Iran may soon ask Iran Bitcoin mining operators to pay the full price of electricity, if a report by the Financial Tribune is accurate.
According to the report, Iran’s Minister of Energy Homayoun Haeri has said that crypto miners operating from Iran should be paying “real prices and not be subsidized by the government”.
The state reportedly has an energy subsidy of about USD 1 billion, translating to Iranians paying only a small fraction of the actual cost to produce the electricity. A government prohibition has been extended to the mining and trading of crypto like Bitcoin, yet these activities have continued to grow, especially since power is cheap in Iran.
US imposed sanctions are making Bitcoin even more attractive, as it has proven to be a useful asset to mine and trade, and then send to or receive from overseas. Bitcoin News has written about how Iranian students in the UK are successfully using Bitcoin to overcome sanctions that have limited their banking and remittance options. Last year, the US government attempted to sanction Bitcoin addresses owned by Iranian nationals; their attempts were predictably mocked online.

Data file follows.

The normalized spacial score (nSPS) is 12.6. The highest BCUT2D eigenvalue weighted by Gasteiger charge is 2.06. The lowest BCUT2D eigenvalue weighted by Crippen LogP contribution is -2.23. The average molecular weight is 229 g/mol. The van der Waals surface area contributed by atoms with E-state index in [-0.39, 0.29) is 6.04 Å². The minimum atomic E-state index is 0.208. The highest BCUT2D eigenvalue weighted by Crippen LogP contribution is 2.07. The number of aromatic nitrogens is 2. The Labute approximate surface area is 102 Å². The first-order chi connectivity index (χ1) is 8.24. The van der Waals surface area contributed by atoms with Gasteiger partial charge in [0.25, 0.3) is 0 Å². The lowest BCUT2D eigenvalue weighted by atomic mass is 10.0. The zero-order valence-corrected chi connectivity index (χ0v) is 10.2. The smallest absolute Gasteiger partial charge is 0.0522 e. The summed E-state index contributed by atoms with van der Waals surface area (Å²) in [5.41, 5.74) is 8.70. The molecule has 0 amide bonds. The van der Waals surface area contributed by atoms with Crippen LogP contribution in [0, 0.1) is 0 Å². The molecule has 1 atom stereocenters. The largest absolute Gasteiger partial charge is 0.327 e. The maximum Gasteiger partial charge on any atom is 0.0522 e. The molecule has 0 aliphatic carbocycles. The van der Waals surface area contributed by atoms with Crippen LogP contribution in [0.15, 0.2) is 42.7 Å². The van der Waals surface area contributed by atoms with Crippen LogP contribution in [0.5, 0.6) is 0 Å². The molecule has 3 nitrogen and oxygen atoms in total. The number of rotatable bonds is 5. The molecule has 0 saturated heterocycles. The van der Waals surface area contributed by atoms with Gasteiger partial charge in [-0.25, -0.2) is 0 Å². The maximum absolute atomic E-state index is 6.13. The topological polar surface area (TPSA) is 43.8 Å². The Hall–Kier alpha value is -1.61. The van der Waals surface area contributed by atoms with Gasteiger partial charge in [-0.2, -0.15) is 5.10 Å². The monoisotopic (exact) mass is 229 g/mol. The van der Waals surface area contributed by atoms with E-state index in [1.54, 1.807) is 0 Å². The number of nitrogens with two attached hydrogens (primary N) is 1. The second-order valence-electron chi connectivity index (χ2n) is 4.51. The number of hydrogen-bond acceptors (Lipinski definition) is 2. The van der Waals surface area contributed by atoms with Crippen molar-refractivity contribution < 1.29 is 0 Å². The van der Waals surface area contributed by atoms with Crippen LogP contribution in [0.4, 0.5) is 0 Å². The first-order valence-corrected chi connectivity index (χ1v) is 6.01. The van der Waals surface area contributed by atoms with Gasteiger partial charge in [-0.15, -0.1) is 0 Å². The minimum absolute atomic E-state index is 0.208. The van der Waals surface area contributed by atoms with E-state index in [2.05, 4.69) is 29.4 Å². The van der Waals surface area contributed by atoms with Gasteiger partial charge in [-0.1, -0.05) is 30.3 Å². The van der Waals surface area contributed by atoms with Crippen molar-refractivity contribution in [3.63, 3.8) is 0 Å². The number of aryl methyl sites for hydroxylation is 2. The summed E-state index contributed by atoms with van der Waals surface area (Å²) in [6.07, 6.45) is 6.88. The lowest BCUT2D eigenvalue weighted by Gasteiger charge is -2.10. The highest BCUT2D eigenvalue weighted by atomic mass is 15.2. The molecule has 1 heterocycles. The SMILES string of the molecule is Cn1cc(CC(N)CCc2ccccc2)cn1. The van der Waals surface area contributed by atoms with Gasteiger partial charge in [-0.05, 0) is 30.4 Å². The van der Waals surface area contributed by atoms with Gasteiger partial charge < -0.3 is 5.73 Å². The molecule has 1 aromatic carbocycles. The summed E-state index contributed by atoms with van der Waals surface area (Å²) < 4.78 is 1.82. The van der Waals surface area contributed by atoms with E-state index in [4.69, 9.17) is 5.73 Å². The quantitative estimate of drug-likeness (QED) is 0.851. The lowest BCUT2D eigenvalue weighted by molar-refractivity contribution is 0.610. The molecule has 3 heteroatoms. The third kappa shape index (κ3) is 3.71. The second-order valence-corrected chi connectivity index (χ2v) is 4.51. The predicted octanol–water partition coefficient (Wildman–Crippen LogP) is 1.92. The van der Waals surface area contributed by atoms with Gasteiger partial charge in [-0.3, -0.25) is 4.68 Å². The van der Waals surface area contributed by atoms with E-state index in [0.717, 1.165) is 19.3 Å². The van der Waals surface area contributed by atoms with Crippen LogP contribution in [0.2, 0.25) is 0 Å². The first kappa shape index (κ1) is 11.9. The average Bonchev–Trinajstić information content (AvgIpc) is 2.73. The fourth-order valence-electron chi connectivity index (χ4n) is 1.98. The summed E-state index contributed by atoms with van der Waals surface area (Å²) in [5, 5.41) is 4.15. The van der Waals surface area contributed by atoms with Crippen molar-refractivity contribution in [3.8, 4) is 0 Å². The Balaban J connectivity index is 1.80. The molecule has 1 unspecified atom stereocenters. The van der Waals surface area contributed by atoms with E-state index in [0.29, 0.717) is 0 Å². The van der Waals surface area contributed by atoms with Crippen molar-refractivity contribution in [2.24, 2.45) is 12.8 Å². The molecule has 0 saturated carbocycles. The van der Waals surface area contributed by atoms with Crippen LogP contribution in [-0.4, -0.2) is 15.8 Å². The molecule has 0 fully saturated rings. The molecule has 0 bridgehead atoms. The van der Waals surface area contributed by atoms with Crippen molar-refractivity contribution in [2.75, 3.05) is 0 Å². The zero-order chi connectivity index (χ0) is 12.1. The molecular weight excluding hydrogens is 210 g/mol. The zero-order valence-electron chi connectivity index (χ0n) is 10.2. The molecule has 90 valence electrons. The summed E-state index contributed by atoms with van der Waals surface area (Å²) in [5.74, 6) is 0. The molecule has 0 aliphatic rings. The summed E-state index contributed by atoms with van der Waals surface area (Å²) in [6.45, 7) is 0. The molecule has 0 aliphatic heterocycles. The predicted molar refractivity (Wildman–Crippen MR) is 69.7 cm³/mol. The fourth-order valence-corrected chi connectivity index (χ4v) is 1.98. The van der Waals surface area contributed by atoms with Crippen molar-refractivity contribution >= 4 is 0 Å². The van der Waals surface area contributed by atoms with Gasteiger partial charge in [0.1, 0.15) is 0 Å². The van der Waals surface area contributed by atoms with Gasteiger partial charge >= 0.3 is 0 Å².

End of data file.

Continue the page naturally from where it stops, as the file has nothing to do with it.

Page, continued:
A CoinDesk report describes how blockchain researcher Nima Dehqan has accepted visitors from Armenia, France, Spain and Ukraine to his crypto farms in Iran and has already entered an agreement with a Spanish investor to build a new mining farm in Iran. There have also been other reports online of how older mining rigs are being fired up in Iran, as cheaper power can offset the lower yields from older mining rigs.
Dehqan had explained that foreign interest in Iran Bitcoin mining is driven foremost by the low price of Iran power, which is not even USD 0.01 per kilowatt-hour.
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